Posted on December 7, 2019 |
The media are so gullible. So eager are they for a sympathetic polar bear victim that news outlets everywhere carried a story earlier this week about a Russian polar bear that had ‘T-34’ spray-painted on its side. They took the word of Russian polar bear/walrus consultant to WWF and Netflix, Anatoly Kochnev, that this was some kind of cruel joke that meant an untimely death for the bear. Turns out it was nothing of the kind.
Cruel animal abusers daubed T-34 – the name of an iconic Soviet tank – on a wild polar bear. Daily Mail (2 December 2019).
Polar bear spray-painted with ‘T-34’ baffles Russia wildlife experts BBC (2 December 2019).
Russians spotted a polar bear painted in cryptic graffiti. Scientists are searching for answers National Post (4 December 2019)
A polar bear was spray-painted with graffiti, scientists fear it won’t survive CNN (4 December 2019).
Apparently, the original video of the marked bear was posted on a social media site for Chukotak indigenous people and subsequently posted on Facebook by Sergey Kavry of the World Wildlife Fund (WWF), who also contacted local media.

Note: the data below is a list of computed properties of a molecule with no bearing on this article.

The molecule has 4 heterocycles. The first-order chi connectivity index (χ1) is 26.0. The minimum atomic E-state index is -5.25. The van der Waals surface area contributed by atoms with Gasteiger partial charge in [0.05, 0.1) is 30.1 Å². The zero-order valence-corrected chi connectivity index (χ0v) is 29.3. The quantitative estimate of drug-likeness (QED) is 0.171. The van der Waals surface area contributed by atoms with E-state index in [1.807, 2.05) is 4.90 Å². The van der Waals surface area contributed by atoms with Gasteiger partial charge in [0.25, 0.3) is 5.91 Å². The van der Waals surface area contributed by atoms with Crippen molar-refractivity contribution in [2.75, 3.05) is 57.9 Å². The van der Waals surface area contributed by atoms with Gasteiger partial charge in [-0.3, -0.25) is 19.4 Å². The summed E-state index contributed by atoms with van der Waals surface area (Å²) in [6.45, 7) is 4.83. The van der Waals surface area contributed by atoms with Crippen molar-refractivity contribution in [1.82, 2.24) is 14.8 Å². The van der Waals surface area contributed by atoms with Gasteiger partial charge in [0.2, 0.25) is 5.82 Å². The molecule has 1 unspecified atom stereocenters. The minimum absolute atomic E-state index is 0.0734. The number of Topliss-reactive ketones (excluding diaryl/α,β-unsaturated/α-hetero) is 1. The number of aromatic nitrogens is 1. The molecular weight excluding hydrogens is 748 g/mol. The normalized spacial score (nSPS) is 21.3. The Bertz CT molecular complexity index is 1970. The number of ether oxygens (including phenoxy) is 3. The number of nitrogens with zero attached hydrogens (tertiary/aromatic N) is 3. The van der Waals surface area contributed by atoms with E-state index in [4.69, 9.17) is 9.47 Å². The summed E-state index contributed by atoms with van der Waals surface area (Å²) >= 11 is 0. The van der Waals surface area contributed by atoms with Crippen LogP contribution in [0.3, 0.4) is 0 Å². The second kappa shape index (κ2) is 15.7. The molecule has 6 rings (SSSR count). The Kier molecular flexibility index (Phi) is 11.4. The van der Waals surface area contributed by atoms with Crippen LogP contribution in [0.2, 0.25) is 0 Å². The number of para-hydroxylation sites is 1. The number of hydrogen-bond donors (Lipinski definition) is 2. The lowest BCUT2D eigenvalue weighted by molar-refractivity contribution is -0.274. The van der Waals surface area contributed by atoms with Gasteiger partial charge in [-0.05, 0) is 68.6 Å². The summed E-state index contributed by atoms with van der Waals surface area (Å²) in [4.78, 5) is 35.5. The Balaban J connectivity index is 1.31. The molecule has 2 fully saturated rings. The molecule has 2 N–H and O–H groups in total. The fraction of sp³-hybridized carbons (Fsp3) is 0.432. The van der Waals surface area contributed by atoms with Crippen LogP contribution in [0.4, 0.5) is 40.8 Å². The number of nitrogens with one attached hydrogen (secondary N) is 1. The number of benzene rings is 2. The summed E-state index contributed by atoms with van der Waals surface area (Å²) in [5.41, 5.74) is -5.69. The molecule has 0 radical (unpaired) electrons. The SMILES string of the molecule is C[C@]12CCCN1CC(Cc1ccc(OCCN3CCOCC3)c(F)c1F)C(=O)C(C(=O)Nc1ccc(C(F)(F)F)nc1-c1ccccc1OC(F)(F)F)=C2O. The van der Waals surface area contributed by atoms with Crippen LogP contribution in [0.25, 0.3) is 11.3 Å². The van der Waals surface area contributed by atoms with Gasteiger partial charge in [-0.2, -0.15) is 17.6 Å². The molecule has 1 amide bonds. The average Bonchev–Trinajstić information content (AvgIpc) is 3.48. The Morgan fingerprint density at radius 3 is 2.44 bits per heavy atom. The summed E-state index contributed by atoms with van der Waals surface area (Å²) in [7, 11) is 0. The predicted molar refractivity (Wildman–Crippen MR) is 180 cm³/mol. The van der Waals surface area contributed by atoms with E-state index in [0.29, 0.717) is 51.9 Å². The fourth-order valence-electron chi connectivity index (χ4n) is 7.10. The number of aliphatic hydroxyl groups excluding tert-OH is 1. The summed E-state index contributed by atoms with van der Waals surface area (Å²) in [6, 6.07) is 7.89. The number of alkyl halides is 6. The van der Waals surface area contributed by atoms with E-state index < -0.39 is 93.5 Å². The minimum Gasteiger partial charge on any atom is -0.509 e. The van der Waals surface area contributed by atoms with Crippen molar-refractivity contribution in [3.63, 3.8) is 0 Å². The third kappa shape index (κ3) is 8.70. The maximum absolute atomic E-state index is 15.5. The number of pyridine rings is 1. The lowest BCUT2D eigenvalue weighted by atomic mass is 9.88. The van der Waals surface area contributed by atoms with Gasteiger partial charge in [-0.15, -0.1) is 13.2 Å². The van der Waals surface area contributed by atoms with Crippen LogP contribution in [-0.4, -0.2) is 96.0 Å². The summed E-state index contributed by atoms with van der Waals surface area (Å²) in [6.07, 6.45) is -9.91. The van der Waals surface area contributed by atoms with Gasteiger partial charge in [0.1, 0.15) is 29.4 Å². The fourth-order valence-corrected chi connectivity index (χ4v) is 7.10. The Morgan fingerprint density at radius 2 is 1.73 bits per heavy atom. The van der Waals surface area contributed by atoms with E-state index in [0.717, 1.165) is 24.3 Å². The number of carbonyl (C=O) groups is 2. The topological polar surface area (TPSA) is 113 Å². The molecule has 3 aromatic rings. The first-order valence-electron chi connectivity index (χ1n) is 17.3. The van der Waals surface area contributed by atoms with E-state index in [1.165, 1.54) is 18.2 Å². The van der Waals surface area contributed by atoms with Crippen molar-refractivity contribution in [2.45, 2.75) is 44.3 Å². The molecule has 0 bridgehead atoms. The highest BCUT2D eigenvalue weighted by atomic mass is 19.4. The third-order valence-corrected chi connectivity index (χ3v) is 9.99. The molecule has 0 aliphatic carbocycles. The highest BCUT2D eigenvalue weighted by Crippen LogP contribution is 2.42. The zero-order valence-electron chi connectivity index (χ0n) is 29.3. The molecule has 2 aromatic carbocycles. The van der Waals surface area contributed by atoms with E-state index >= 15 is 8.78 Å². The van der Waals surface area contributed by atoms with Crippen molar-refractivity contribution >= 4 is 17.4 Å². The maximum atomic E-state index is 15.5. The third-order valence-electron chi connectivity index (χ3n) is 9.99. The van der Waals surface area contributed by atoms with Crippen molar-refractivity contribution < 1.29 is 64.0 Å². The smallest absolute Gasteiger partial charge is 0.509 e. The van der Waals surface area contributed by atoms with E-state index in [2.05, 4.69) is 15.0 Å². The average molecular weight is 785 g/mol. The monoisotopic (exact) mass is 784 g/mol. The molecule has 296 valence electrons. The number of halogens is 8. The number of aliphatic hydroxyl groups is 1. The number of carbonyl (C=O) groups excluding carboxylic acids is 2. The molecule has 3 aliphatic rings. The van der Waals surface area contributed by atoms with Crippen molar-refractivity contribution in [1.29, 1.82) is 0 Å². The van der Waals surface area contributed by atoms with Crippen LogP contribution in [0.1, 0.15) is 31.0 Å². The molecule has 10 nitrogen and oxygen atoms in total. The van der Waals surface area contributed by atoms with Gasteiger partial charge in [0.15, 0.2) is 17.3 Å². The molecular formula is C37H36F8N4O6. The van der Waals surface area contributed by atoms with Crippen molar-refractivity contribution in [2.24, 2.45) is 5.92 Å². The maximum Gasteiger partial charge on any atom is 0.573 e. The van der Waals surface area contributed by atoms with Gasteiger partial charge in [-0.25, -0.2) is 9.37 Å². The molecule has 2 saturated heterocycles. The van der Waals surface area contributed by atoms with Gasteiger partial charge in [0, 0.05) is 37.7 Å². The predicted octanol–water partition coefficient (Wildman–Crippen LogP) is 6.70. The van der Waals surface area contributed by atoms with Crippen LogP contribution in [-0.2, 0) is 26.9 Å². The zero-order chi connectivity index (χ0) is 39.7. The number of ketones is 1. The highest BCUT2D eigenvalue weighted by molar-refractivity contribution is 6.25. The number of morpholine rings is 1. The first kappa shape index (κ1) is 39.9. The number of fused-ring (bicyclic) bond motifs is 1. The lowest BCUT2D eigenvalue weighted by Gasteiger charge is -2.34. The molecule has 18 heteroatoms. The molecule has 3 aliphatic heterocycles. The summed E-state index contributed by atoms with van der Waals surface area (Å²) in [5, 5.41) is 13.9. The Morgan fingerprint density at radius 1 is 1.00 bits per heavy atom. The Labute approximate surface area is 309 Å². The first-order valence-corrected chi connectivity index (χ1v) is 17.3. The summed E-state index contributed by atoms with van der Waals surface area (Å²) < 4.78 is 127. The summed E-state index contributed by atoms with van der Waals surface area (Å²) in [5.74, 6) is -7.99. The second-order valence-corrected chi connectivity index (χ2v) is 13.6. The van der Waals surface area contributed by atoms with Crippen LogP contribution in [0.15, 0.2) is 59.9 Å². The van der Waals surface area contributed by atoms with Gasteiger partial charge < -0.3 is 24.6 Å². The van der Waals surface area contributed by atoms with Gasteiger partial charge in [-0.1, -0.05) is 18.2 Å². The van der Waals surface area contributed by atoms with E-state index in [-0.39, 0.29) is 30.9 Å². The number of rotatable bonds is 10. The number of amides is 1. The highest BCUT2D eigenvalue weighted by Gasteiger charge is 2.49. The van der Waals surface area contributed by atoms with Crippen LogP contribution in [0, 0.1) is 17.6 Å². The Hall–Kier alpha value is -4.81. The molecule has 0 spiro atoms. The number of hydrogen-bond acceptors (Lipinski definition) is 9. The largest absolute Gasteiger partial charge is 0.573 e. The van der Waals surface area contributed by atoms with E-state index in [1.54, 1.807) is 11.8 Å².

Only five days ago, Kochnov was quoted as saying:
‘Scientists could not do this, it could have been somebody who ‘joked’ like this.
Except scientists did do it.
In a report in the Siberian Times published late today, it appears the bear was causing problems on Novaya Zemlya (where dump bears were a big problem last winter) and was tagged ahead of being driven off:
“The animal was marked with ‘safe paint’ which wears off over two weeks, and moved away to discourage him from coming back.
The bear was sedated and examined, said senior researcher Ilya Mordvintsev.
The check showed that the male predator was well-fed which meant that he would likely not attack.
The mark was made to allow both the locals and experts recognise the beast in case he returned, and to distinguish it from any other polar bear scavenging at the site.
Andrey Umnikov denied T-34 referred to the tank.
The video [that went viral] was filmed approximately a week ago, he specified.”
Poor sad polar bear news flash is over, morphing into an egg-on-the-face moment for WWF and Kochnev.
Habituated dump bears are a wide-spread problem in the Kara Sea, as the photo of a fat bear checking out a container below shows.
‘Polar bears checking on rubbish containers are not rarity. It happened at Beliy island and Vilkitskiy island,’ Andrey Umnikov explained.
Location of Vilkitskiy Island in the Kara Sea (Wikipedia):